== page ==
It’s Your Job to Solve the Problem
When listening to feedback, the temptation to follow the customer’s lead is always looming. After all, they know their problem, so they are probably the best person to plot out the solution, right?

Perhaps not. A while back, I outlined Why Steve Jobs Didn’t Listen to His Customers, and what implications that had in regard to internal innovation vs. customer feedback. A mostly tongue-in-cheek headline, it turns out that Jobs and Apple, in reality, didn’t entirely disregard feedback from customers. They were just very selective in how they used it:

Perhaps this is the truth behind Apple’s innovation — Steve Jobs did actually listen to customers, but only to find out which problems they faced, and to identify the biggest points of friction they had. He did not listen to customers’ proposed solutions because his belief was that the best, most innovative solution had to come from the company.

Customers might help identify the destination, but you can’t usually listen to them on how to get there.

Where the customer tends to be consistently “right” is in that ability to point out problems.

In regards to Henry Ford’s supposed observation that people would have asked for “faster horses,” we see where the customer was actually right—identifying the need for quicker transportation.

But you needn’t be disrupting the horse and buggy industry to view feedback the same way. When someone takes time out of their day to contact you, pay attention: their thoughts could shed light on what other customers might be struggling with.

Where paths diverge is in developing with the best, most innovative solution. How do you build the solution of tomorrow around feedback that only consists of the ideas of today?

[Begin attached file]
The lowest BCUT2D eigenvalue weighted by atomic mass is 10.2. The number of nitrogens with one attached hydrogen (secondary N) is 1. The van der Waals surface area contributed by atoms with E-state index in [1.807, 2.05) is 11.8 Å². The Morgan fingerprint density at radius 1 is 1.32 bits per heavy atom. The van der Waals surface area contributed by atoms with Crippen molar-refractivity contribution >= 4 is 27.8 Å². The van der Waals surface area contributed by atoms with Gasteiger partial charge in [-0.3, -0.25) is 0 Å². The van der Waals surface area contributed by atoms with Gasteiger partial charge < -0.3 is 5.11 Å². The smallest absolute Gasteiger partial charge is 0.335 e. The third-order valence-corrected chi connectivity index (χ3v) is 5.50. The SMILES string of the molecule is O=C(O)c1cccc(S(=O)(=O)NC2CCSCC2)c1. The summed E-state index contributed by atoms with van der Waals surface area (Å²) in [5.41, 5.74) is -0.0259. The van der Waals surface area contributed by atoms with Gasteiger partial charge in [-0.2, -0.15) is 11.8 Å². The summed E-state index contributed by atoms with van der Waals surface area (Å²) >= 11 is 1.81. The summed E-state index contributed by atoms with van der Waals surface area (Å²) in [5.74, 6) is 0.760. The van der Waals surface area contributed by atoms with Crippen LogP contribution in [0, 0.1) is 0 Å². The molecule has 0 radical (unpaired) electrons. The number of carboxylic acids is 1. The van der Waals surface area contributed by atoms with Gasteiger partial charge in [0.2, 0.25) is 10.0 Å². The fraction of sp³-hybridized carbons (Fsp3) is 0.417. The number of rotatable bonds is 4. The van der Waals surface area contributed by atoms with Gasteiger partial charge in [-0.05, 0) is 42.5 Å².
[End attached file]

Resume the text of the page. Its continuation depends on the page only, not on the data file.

Related: 10 Stories of Unforgettable Customer Service

You can’t. Asking customers what they “want” could identify opportunities in your industry, but it does not necessarily improve or maintain a company’s competitive positioning, and following feedback too literally could leave you reacting to problems instead of proactively developing a better solution.

“Customer feedback is great for telling you what you did wrong. It’s terrible at telling you what you should do next.”
—Phil Libin, CEO of Evernote

The customer is thus “mostly wrong” because 99% of the time they will suggest faster horses.

This can be misleading: in hindsight, “faster horses” obviously wasn’t the answer, but imagine being bombarded with thousands of similar requests. It is tough to say “No” in the face of such demand, but you have to remember that popularity doesn’t dictate optimal utility.

This is why folks far more experienced in product strategy than I insist that building a great product starts with saying no—even when the suggestion is good (nobody considers bad ideas) and even when many customers ask for it.

Wade Foster describes this as an entrepreneur’s ability to stop chasing problems after their product has found product/market fit:

Once your product has achieved product/market fit (it’s likely well on it’s way when you start getting thousands of feature requests), it’s best to stop chasing problems. There will always be things that other people want your product to do.

Rather than attempting to solve all of them, which will effectively make it impossible to solve any of them, instead focus on any problem that allows the customer to achieve a must-have experience.

This might mean you turn away potentially good customers in the short term, all for the purpose of attracting great customers.

Many would agree that excessive people-pleasing after product/market fit can ruin an initially good product. You have to recognize that most suggestions from customers won’t fit your vision. You have to be able to say “No.”